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The COVID Inflation Shock is Now Over

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The global economy reopened following COVID, causing supply chain disruptions around the world as pent-up consumer demand stretched manufacturing and shipping capacity, resulting in severe delivery delays and significant mark-ups embedded in the prices firms charged consumers globally.

This Global Macro Views update builds on work done in 2021, tracking the magnitude of supply chain disruptions and mapping them into producer price and CPI inflation.

Delivery times have essentially normalised around the world, reducing the shock to supply chains and the resulting upward pressure on inflation.

It would be nice to think that this puts an end to the global inflation scare, but that is not the case. The war in Ukraine is pushing up global inflation, particularly in Europe.

“We published a series of Global Macro Views last year that examined the impact of COVID reopening on global supply chains. We used three global manufacturing PMI components: I delivery times; (ii) input prices, which firms pay for raw materials used in production; and (iii) output prices, which firms charge consumers, with the difference representing the mark-up.

“These measures are converted into Z-scores by subtracting their historical means and dividing the difference by the standard deviation. As a result, these metrics are comparable across countries,” says the International Institute of Finance.

Exhibit 1 depicts these series for the United States. Stretched delivery times were equivalent to a seven standard deviation shock at the peak of the COVID supply shock, a truly massive shock. Exhibit 2 shows that delivery times in the Eurozone were similarly stretched.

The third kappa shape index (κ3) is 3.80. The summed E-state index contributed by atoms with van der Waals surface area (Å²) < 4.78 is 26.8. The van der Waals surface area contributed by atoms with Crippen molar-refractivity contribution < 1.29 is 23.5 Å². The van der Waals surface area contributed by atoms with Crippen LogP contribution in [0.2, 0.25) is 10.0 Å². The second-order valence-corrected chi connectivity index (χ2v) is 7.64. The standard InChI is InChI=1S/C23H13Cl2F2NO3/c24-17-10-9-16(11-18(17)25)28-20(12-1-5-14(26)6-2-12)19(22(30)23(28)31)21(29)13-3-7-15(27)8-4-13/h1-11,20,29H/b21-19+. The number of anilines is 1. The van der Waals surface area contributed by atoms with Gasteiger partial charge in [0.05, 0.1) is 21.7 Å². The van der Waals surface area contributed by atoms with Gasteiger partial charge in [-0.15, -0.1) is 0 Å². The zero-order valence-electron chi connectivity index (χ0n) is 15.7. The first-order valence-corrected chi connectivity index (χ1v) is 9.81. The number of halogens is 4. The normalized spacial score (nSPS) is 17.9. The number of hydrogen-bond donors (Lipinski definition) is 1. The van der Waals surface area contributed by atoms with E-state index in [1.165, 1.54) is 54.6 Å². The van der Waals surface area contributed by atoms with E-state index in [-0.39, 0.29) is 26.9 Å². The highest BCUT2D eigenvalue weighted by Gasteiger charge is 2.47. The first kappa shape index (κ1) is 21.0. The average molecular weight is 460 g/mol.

In both cases, delivery times have returned to near-normal levels in comparison to the past. However, there are price differences between input and output. While both have fallen sharply in the United States, output prices in the Eurozone remain elevated, indicating that Russia’s invasion of Ukraine is hitting Europe especially hard through mark-ups firms embed in the prices they charge consumers.

This picture is confirmed by looking at Germany (Exhibit 3) and the United Kingdom (Exhibit 4). Delivery times have almost normalized, while output prices remain very elevated.

How has the global picture on delivery delays and mark-ups changed from a year ago? Exhibit 5 shows supplier delivery times for August 2021 on the horizontal axis, while it has mark-ups for the same month on the vertical axis. Exhibit 6 is the same thing for August 2022.

It remains the case that the mark-ups firms charge are positively correlated with delivery times, but – other than that – the picture is radically different. Across the board, delivery times have fallen, while it is European countries that have especially pronounced mark-ups, as high energy prices due to Russia’s invasion of Ukraine feed into these mark-ups.

“As a result, while the inflation shock from supply chains has faded, the coast is far from clear, because another supply shock has come along to cloud the inflation picture.”

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